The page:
anonymous
  • anonymous
Solve: cos2Ɵ = sin Ɵ
Mathematics
  • Stacey Warren - Expert brainly.com
Hey! We 've verified this expert answer for you, click below to unlock the details :)
SOLVED
At vero eos et accusamus et iusto odio dignissimos ducimus qui blanditiis praesentium voluptatum deleniti atque corrupti quos dolores et quas molestias excepturi sint occaecati cupiditate non provident, similique sunt in culpa qui officia deserunt mollitia animi, id est laborum et dolorum fuga. Et harum quidem rerum facilis est et expedita distinctio. Nam libero tempore, cum soluta nobis est eligendi optio cumque nihil impedit quo minus id quod maxime placeat facere possimus, omnis voluptas assumenda est, omnis dolor repellendus. Itaque earum rerum hic tenetur a sapiente delectus, ut aut reiciendis voluptatibus maiores alias consequatur aut perferendis doloribus asperiores repellat.
katieb
  • katieb
I got my questions answered at brainly.com in under 10 minutes. Go to brainly.com now for free help!
myininaya
  • myininaya
\[\cos(2 \theta)-\sin(\theta)=0\] Hint put in terms of sine ------------------------- \[\cos(2 \theta)=\cos^2(\theta)- \sin^2(\theta)=(1-\sin^2(\theta))-\sin^2(\theta)=1-2\sin^2(\theta)\]
anonymous
  • anonymous
is 1−2sin2(θ) the answer ?
myininaya
  • myininaya
No

Looking for something else?

Not the answer you are looking for? Search for more explanations.

More answers

anonymous
  • anonymous
how do i go from there?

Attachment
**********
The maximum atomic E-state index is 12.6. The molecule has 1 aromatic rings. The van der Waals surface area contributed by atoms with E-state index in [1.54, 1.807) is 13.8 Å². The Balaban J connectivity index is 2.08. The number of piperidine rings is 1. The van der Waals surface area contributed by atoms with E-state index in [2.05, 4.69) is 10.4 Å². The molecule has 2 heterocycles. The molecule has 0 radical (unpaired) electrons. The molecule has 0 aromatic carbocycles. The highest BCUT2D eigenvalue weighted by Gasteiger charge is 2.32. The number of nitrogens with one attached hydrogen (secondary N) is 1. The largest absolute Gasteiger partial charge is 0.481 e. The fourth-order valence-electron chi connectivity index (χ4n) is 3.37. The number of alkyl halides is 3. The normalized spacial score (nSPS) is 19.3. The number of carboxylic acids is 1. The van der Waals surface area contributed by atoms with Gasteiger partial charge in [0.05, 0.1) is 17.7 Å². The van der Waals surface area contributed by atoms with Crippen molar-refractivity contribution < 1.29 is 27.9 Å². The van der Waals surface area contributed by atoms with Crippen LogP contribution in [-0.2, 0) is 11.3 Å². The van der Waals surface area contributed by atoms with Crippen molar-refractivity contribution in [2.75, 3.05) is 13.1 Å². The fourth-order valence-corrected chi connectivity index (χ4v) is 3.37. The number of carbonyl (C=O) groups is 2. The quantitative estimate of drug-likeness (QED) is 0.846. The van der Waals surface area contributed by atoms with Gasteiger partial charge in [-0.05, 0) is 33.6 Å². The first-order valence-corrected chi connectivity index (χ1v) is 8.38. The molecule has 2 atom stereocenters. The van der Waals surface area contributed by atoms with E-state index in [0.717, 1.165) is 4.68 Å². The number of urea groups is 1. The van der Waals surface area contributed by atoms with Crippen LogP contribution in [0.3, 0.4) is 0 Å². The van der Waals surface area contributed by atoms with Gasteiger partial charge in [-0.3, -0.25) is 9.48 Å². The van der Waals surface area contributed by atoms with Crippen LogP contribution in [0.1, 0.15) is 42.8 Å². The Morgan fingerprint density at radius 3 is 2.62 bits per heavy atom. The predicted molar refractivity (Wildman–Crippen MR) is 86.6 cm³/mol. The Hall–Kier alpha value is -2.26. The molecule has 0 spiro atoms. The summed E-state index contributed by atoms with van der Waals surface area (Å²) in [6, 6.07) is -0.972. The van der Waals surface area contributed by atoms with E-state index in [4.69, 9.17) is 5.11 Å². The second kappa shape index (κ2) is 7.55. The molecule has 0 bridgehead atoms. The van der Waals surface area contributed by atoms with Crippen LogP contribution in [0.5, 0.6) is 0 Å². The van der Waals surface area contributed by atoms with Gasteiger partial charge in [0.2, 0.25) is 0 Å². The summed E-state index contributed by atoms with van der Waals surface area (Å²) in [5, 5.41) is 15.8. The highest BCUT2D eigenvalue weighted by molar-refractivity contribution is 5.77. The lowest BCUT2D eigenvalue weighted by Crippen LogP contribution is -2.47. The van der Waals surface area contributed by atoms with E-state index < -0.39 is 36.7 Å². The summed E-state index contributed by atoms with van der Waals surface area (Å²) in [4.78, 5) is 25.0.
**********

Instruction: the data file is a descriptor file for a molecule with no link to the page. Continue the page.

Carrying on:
myininaya
  • myininaya
\[\cos(2 \theta)=1 - 2 \sin^2(\theta) \text{ is an identity}\] we need to use it in our problem
myininaya
  • myininaya
\[1-2\sin^2(\theta)-\sin(\theta)=0\] you need to solve this for theta
myininaya
  • myininaya
\[-2 \sin^2(\theta)-\sin(\theta)+1=0 \] Can you solve: \[-2u^2-u+1=0\] for u?
myininaya
  • myininaya
if so the relationship btw the equations I put is \[u=\sin(\theta)\] so find what u is then replace u with sin(theta)
anonymous
  • anonymous
the problem above −2u2−u+1=0 you just add u to the other side right?
myininaya
  • myininaya
No solve that for u
myininaya
  • myininaya
\[-2u^2-u+1=0\] Solve this for u
anonymous
  • anonymous
u = √1/2
myininaya
  • myininaya
You should had got two solutions.
anonymous
  • anonymous
Square roots can be both negative and positive. Those would be the two solutions.
anonymous
  • anonymous
oh i see
anonymous
  • anonymous
so it's u= +-√1/2 ?
anonymous
  • anonymous
Yes
myininaya
  • myininaya
\[(-2u+1)(u+1)=0\]
anonymous
  • anonymous
is it 2u + 1 = 0?
myininaya
  • myininaya
You have a*b=0 => either a=0 , b=0 or both=0 so we have -2u+1=0 or u+1=0 Solve both of these linear equations.
anonymous
  • anonymous
-2u+1 i knew it :|
anonymous
  • anonymous
u = 1/2 and u = -1
myininaya
  • myininaya
Write now remember our relationship \[u=\sin(\theta)\]
myininaya
  • myininaya
So we have \[\sin(\theta)=\frac{1}{2} \text{ or } \sin(\theta)=-1\]
myininaya
  • myininaya
Oops right* not write* sorry wrong right/write lol
anonymous
  • anonymous
it's ok
anonymous
  • anonymous
so I can plug in to the calculator : inverse sin (1/2) then
anonymous
  • anonymous
after that multiply by pi/180 to get pi/6 right ?
anonymous